So, on a related topic, what is true love, you may ask? OK, so Joan of Arc hears about knights who say ni, and here is this girl from the 15th century — she goes and (I have no idea how she did this) she goes and studies computer programming, teaching herself BASIC, and from the model I had implemented knyght with, she creates her own, who is named, “Dot”. What? Is that not unbelievable? Yet, there she is: I have seen Dot. Strange to think, interestingly enough, I believe it was Walt Disney who named her. (And back when he did, I believe we called knyght “Asterix”. Those were weird times, but aren’t they all?)

So I say to you, if that is not true love, I don’t know what love is. Anyway, since she did this before we ever got married, it isn’t weird that knyght and Dot are going out. Or who knows? It might be that the whole sex issue is moot with these two. And knyght is true to his name. Dot is also beautiful, just like her mother. Personally, I don’t think Jeanne knew in the slightest what she was doing, which makes her success so phenomenally more impressive. (She claims she copied exactly everything I did, but made it so in a completely different way. Yeah, that makes it less impressive. Holy crap, am I in trouble with this whole “love of Joan of Arc” thing. (In the best way possible, of course.)) But that’s the way things can go, at the bleeding edge of salvation. That’s true love.


> From this.

One more time, for this is an important point. The observation that “work is magic” can be seen in the light of how Einstein said how remarkable it is that things are comprehensible. Firstly, it is to see how amazing it is that things are doable. Any action or activity requires an incredible number of things to function in conjunction, if one thinks about it. And this is the salient article: one has to stop and think that there is no reason that such things need to happen: there is no necessity of necessity: we can go on forever in this chain of this is because that is and that is because something else, and there is no place where the “buck stops”. But yet, things work. This is a mystery very few think of, because of how used to we are that any of the necessities are there, all the time. Can we actually do as Descartes advised? Can we doubt that the necessary is necessary?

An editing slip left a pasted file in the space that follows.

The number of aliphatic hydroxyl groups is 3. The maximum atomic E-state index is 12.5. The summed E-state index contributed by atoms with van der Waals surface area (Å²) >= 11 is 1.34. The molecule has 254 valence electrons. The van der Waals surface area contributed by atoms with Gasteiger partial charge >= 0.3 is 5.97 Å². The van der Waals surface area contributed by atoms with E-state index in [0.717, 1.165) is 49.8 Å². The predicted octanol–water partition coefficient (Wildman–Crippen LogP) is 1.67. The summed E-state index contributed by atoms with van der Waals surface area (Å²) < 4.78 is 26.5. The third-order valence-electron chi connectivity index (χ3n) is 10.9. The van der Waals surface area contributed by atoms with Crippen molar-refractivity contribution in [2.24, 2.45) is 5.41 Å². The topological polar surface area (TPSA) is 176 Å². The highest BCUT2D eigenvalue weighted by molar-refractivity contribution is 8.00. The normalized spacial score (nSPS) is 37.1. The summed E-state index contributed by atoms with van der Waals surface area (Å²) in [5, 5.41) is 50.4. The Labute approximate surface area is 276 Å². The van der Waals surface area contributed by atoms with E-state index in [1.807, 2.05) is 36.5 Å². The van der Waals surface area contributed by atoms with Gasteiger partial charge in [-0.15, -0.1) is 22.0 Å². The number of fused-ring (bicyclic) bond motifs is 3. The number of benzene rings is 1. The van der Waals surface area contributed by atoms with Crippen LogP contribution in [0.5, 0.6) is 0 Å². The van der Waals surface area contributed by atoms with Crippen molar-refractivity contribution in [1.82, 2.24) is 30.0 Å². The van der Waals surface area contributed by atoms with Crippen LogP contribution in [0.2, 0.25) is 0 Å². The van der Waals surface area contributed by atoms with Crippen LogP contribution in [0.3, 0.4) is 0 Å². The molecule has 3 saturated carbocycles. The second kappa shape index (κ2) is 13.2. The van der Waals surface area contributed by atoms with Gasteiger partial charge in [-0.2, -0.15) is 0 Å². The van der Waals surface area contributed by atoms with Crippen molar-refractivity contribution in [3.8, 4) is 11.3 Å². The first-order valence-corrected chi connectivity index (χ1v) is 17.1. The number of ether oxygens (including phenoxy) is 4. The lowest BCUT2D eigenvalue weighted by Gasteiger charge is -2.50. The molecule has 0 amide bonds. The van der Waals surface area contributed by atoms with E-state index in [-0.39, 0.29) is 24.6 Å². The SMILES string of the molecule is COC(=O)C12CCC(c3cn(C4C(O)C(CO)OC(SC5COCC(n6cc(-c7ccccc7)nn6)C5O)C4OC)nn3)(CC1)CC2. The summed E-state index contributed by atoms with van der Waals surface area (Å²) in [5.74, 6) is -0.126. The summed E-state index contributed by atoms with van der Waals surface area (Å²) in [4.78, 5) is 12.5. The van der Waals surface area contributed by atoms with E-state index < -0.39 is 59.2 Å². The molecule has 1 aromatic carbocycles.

Now, one step beyond: we can model that which works in our minds. This is what any comprehension is. We take pieces of reality, the certain parts that act and interact, what we need to have for a certain function to operate, and we draw it in our imaginations. With this, we can recreate functioning mechanisms. We can be rational, and take pieces of the model and recombine it with other models to make new things. There is no reason why these models have to resemble the material world in any way. Comprehension is another form of function which we can take the necessity out of: really, there is no necessity that says it has to be as advertised. If we enter the whole conversation, now, with this, first — comprehension is a miracle — then perhaps we see how “work is magic” is a deeper root to the same plant.

But really, try it: doubt that necessary is necessary. It’s dizzying if you do it right.

The Chance

> From this.

So, why does God need to test us, if He knows if we will succeed or fail? This is one of the main complaints of anyone under whatever duress. God does know, mind you, whether or not you will succeed in any trial, it is true. So why is it, then, necessary? Well, He knows what every building looks like before its foundations are even laid, so why do we bother in their construction? There is something after it’s been done, right? And so our character is built by trial. You can ask, why does God have us do anything, when He could do it all Himself? It’s the same question. And why do we bother to have a world at all, if we are not to do anything in its rise or fall? And remember that even if God knows what we will, we do not, until the action’s done.